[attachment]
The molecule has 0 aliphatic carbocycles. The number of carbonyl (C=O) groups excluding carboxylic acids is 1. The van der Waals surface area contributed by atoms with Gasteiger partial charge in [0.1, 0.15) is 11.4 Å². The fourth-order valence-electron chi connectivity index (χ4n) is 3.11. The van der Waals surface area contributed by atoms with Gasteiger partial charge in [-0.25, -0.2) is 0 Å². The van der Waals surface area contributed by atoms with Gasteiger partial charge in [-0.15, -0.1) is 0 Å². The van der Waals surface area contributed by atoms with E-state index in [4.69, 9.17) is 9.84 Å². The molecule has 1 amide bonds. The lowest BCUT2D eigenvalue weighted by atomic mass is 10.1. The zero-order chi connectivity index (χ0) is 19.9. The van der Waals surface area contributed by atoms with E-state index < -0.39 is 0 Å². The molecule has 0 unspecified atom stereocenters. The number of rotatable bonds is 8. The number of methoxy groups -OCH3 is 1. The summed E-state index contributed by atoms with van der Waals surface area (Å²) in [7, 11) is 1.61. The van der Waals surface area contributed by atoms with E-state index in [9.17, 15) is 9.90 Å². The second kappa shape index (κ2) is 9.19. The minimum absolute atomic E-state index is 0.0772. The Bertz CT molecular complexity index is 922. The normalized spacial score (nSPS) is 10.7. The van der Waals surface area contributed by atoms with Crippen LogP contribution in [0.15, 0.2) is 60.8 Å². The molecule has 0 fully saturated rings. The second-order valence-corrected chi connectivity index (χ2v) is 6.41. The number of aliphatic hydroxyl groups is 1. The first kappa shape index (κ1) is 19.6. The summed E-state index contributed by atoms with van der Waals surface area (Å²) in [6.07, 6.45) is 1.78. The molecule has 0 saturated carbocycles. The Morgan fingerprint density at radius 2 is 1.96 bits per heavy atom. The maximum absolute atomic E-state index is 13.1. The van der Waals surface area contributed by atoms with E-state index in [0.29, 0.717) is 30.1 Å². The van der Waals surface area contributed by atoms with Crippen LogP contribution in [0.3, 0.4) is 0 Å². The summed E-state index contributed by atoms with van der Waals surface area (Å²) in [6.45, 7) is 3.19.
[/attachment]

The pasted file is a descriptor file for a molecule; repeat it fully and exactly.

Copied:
The molecule has 0 aliphatic carbocycles. The number of carbonyl (C=O) groups excluding carboxylic acids is 1. The van der Waals surface area contributed by atoms with Gasteiger partial charge in [0.1, 0.15) is 11.4 Å². The fourth-order valence-electron chi connectivity index (χ4n) is 3.11. The van der Waals surface area contributed by atoms with Gasteiger partial charge in [-0.25, -0.2) is 0 Å². The van der Waals surface area contributed by atoms with Gasteiger partial charge in [-0.15, -0.1) is 0 Å². The van der Waals surface area contributed by atoms with E-state index in [4.69, 9.17) is 9.84 Å². The molecule has 1 amide bonds. The lowest BCUT2D eigenvalue weighted by atomic mass is 10.1. The zero-order chi connectivity index (χ0) is 19.9. The van der Waals surface area contributed by atoms with E-state index < -0.39 is 0 Å². The molecule has 0 unspecified atom stereocenters. The number of rotatable bonds is 8. The number of methoxy groups -OCH3 is 1. The summed E-state index contributed by atoms with van der Waals surface area (Å²) in [7, 11) is 1.61. The van der Waals surface area contributed by atoms with E-state index in [9.17, 15) is 9.90 Å². The second kappa shape index (κ2) is 9.19. The minimum absolute atomic E-state index is 0.0772. The Bertz CT molecular complexity index is 922. The normalized spacial score (nSPS) is 10.7. The van der Waals surface area contributed by atoms with Crippen LogP contribution in [0.15, 0.2) is 60.8 Å². The molecule has 0 fully saturated rings. The second-order valence-corrected chi connectivity index (χ2v) is 6.41. The number of aliphatic hydroxyl groups is 1. The first kappa shape index (κ1) is 19.6. The summed E-state index contributed by atoms with van der Waals surface area (Å²) in [6.07, 6.45) is 1.78. The molecule has 0 saturated carbocycles. The Morgan fingerprint density at radius 2 is 1.96 bits per heavy atom. The maximum absolute atomic E-state index is 13.1. The van der Waals surface area contributed by atoms with E-state index in [0.29, 0.717) is 30.1 Å². The van der Waals surface area contributed by atoms with Crippen LogP contribution in [0.3, 0.4) is 0 Å². The summed E-state index contributed by atoms with van der Waals surface area (Å²) in [6.45, 7) is 3.19.